In our previous post, we talked about some ways to learn how to ask for song feedback in a way that gives you the most bang for your buck. In this post, we’ll get into how to give good feedback. Both skills are important to have if you’re going to make the most of collaborating online together!
When giving feedback, it can be tempting to listen to the song once and spout off all the things about it that you disagree with, would have done differently, or just plain don’t understand. But remember, many of these things are not up to you. You’re not the artist! If the type of kick drum chosen is not something you would have picked, don’t bring it up–unless it’s severely affecting the piece in a negative way. It’s so very easy to fall into the trap of over-correcting on creative choices the artist made.
Instead, here’s a little trick to listening critically. First, listen to the piece at least twice. The first time you’re just listening to what the song is trying to say artistically. Don’t think about technical details, just focus on the vibe, the emotion, and the statement. Take some notes–mental or on paper–about what things this song brings to mind for you. What emotions does it make you feel? Does it give you a vision in your head of a scene or a person? Note that too.
Then, listen a second time. This time you have the vibe of the song in the back of your head, and now you can listen more critically to the technical aspects of the song. Does the song flow well from an arrangement perspective, or does it jolt from part to part? I usually call this “shifting without a clutch” because sometimes it can feel jarring and like gears are grinding!
Are the various sections of the instruments well-positioned in the mix? Anything too loud, too quiet, too harsh, or too soft? Perhaps the song is still not properly mixed yet and you’ll likely need to keep this in mind as you listen. You may need to withhold feedback in this area until you’re listening to a first pass of the mix being done.
Does the song have a strong dynamic arc? Does it build up to a major climax and then let you back down? If not, does it need one? Not all songs do, and in fact, one of my favorite songs, “Waiting for the Night” by Depeche Mode, is absolutely non-climatic, and that’s exactly how it should be for that song’s vibe. But most songs do tend to need an arc and suffer when they don’t have one.
If the song has lyrics, do they tell a compelling story? Are they clever with wording, use double-entendres, or build a story in your mind instantly? Again, not all songs have (or need!) lyrics, but human story is such a powerful tool when conveying emotion, it pays to listen to this aspect and offer constructive feedback to help make the song punch even more. And for those songs and genres that typically don’t have lyrics–looking at you EDM :smirk:–it’s all the *more* important that emotions are built within the song’s dynamics and timbre. You have double-duty work here if you’re producing a song without lyrics.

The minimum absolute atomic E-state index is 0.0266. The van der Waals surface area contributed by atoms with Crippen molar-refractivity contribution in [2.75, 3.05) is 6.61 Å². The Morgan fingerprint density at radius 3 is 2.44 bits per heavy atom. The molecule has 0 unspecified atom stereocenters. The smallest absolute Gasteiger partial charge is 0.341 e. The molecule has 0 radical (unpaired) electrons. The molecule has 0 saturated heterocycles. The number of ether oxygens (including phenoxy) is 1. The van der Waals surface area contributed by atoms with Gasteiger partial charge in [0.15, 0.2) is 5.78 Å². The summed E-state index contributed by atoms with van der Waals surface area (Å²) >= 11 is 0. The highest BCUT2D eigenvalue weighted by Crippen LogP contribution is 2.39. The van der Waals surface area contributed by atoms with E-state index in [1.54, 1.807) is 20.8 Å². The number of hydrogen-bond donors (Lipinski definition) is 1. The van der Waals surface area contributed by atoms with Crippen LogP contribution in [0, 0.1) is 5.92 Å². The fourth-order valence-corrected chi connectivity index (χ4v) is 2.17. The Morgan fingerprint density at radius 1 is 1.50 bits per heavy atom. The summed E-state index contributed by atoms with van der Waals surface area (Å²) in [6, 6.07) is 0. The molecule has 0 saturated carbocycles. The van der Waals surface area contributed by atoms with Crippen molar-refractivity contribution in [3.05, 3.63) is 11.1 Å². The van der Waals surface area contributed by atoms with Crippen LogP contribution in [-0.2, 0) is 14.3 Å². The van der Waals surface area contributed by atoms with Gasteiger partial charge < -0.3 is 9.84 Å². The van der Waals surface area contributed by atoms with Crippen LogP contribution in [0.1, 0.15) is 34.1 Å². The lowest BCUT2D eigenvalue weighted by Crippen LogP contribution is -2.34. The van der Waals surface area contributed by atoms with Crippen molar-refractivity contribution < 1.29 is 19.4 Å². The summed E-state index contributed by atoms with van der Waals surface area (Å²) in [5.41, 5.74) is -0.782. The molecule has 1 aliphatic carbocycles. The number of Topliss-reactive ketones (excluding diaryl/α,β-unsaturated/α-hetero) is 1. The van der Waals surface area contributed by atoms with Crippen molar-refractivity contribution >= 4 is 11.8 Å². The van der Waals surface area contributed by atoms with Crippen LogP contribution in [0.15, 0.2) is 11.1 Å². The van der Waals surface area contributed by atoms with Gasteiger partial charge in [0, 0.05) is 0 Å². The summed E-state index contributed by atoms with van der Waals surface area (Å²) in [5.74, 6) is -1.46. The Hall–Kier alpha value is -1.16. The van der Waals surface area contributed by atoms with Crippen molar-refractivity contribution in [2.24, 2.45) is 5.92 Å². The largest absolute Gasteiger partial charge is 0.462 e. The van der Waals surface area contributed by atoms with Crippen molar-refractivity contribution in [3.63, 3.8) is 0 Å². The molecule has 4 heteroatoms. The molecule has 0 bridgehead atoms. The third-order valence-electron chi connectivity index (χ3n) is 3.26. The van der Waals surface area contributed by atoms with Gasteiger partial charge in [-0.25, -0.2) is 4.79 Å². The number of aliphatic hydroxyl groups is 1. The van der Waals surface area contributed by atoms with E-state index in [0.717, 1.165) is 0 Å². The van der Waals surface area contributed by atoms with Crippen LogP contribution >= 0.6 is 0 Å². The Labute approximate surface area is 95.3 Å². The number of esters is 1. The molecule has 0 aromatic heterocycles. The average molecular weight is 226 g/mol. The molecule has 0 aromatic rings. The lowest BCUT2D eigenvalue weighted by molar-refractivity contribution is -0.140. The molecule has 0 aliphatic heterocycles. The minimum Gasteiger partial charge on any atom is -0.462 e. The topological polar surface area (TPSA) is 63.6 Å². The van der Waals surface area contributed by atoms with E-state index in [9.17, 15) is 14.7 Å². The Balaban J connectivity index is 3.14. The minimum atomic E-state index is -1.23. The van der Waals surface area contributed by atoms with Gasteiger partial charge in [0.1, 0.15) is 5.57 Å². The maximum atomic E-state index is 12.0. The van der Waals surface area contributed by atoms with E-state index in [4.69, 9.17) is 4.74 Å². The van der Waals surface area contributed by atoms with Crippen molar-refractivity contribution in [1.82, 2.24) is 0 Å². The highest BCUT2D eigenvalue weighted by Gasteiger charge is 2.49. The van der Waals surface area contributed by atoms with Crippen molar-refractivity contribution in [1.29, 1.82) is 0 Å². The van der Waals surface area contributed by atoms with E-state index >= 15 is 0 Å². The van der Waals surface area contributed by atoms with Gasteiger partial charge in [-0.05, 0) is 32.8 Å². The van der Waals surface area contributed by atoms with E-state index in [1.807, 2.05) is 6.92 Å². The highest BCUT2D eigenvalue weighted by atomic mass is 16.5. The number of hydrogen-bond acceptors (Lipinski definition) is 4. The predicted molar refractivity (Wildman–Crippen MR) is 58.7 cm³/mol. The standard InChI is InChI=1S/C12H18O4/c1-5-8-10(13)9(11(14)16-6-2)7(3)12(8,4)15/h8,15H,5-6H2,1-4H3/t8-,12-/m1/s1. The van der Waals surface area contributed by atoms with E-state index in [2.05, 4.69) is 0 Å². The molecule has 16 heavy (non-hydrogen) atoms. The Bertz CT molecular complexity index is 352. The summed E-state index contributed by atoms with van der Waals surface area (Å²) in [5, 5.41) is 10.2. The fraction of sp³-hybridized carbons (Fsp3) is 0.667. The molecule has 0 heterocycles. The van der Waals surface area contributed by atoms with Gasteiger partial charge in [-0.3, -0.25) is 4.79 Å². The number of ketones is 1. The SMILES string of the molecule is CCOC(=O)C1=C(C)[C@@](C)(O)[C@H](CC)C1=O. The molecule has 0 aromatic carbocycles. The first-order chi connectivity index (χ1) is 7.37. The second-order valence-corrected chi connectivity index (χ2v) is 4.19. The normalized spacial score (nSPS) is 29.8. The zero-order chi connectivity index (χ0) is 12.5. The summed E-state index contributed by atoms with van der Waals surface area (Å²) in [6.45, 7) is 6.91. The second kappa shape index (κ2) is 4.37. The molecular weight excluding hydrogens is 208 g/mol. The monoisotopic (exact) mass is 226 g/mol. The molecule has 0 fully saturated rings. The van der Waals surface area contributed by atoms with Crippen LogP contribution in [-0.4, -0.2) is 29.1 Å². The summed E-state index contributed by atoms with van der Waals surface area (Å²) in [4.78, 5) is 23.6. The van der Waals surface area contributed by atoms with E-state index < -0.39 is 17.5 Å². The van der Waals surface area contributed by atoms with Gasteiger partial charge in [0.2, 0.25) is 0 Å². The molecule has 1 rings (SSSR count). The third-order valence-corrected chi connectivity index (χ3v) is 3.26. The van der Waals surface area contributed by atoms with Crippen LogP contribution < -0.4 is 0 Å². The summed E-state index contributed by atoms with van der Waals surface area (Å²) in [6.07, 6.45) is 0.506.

Lastly, if there are any human performances, how well are they executed? Did the singer’s voice crack just a bit at that crescendo? Is the bass a little too sloppy and not locked in with the kick drum? Are those acoustic guitar strings squeaking a little too much? Sometimes a retake is needed to capture the best performances possible. In fact, the best producers working with artists in person will try all sorts of things to get the best performance out of them.
You may have noticed there are five aspects listed for consideration when listening a second time. Can you address all five of those in a single listen? I can’t. To give it really solid feedback, I’d listen once through for each of these five aspects, if they were applicable to the song. Yes, that’s up to six listens of a song to be able to offer really critical feedback!
And this gets to the crux of the issue with asking for feedback from others. It is a time commitment! Even one song, at 3 minutes long, could require almost 20 minutes of critical listening time to give truly detailed and actionable feedback. Yet it takes just a few seconds to post a link to a song and ask for feedback.
This asymmetry is what leads so many online resources to become a cesspool of “What do you think of my song?” posts with zero replies. The best resources address this in unique ways, including points, reputation, give-to-get schemes, and the like. Tonic Audio plans to address this, and allow community leads to decide.
What are communities, you ask? We’ll have an upcoming blog post describing them in detail. Stay tuned and sign up for our closed beta!